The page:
Monday, July 04, 2011

Some Employment Statistics

by Bill McBride on 7/04/2011 08:28:00 PM

Weekend:
Summary for Week Ending July 1st
Unofficial Problem Bank list at 1,003 Institutions and State Stress Level
Schedule for Week of July 3rd

The key report for this week will be the June employment situation report to be released on Friday.

The following table summarizes some of the grim labor statistics and compares the current situation (May 2011) with the employment situation when the recession started (December 2007).

Since December 2007, the U.S. working age civilian population has increased by 6.157 million people - however the number of people saying the are in the labor force has actually declined.

Total nonfarm payrolls are still 6.94 million below the December 2007 level, and private payrolls are 6.69 million lower.

Some of the decline in the labor force participation is due to an aging population, but these numbers suggest the U.S. needs 6.94 million jobs, plus some percent of the increase in the labor force, to get back to the 2007 employment situation.

On unemployment, perhaps the most staggering number is the 6.2 million workers who have been unemployed for 27 weeks or more.

Recoveries following a housing/credit bubble and financial crisis are usually sluggish - so these numbers are not a surprise - but this is a reminder that the top priorities for policymakers remains jobs, jobs and jobs.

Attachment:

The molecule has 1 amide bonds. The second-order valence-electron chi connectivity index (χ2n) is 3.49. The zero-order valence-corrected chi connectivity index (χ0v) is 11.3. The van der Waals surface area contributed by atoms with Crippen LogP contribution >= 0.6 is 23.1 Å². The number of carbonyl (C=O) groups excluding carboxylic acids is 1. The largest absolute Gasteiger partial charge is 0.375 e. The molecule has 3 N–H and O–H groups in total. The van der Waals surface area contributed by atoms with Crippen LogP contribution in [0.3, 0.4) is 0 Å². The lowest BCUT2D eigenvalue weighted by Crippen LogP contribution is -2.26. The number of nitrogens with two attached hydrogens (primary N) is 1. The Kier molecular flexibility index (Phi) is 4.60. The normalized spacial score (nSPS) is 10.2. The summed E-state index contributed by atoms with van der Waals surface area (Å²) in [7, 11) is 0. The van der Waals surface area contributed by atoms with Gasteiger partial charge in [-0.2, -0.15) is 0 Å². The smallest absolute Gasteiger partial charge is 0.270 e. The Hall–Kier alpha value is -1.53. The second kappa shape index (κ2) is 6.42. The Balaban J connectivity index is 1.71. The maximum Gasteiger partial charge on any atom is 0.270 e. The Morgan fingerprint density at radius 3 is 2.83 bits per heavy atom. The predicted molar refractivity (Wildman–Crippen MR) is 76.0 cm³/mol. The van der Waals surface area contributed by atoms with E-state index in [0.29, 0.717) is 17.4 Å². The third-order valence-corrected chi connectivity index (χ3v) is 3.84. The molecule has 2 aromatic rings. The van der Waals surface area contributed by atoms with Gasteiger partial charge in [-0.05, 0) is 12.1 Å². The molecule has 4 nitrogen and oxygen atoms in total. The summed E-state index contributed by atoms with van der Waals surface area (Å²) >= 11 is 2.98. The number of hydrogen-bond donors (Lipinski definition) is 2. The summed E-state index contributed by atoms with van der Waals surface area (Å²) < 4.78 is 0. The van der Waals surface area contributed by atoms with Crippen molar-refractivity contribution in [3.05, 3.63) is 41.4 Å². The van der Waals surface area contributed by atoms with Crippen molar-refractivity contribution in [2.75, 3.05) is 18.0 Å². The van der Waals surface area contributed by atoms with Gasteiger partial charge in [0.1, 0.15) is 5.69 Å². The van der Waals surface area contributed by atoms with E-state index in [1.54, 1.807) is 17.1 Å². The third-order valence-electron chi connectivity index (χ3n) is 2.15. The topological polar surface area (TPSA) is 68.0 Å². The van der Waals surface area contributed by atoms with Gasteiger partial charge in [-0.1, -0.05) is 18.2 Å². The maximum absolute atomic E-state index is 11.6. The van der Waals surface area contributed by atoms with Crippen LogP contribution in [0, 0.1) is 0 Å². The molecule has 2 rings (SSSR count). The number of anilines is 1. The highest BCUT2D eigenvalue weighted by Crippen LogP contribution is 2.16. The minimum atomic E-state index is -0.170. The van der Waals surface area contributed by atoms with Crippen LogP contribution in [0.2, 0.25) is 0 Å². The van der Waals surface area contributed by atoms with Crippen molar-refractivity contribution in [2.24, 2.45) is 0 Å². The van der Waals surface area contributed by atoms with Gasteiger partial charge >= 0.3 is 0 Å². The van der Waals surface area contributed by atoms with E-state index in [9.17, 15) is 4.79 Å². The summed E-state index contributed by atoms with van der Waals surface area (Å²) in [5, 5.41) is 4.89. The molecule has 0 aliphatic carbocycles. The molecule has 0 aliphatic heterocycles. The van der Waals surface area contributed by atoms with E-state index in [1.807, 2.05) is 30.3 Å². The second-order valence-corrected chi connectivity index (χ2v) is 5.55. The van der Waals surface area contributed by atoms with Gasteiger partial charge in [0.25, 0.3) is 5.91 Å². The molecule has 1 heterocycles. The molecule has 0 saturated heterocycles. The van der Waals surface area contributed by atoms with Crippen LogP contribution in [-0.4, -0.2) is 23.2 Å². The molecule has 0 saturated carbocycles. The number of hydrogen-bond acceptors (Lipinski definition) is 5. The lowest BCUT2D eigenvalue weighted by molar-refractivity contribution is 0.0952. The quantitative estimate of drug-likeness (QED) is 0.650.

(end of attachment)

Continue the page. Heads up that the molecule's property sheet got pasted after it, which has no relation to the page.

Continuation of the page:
Employment Statistics (Thousands or Percent)1
May-11Dec-07Change
Civilian noninstitutional population (16 and over)239,313233,1566,157
Civilian labor force153,693153,936-243
Total nonfarm Payroll131,043137,983-6,940
Private Payroll108,916115,606-6,690
Unemployment Rate9.1%5.0%4.1%
Unemployed13,9147,6646,250
Part-Time for Economic Reasons8,5484,6383,910
Marginally Attached to Labor Force22,2061,395811
Discouraged Workers2822363459
U-6 Unemployment rate315.8%8.8%7.0%
Unemployed for 27 Weeks & over6,2001,3274,873

1 The payroll numbers are from the Current Employment Statistics (establishment survey), and the remaining numbers are from the Current Population Survey (household survey).
2 BLS: "Discouraged workers are a subset of persons marginally attached to the labor force. The marginally attached are those persons not in the labor force who want and are available for work, and who have looked for a job sometime in the prior 12 months, but were not counted as unemployed because they had not searched for work in the 4 weeks preceding the survey. Among the marginally attached, discouraged workers were not currently looking for work specifically because they believed no jobs were available for them or there were none for which they would qualify."
3 BLS: "Total unemployed, plus all marginally attached workers plus total employed part time for economic reasons, as a percent of all civilian labor force plus all marginally attached workers"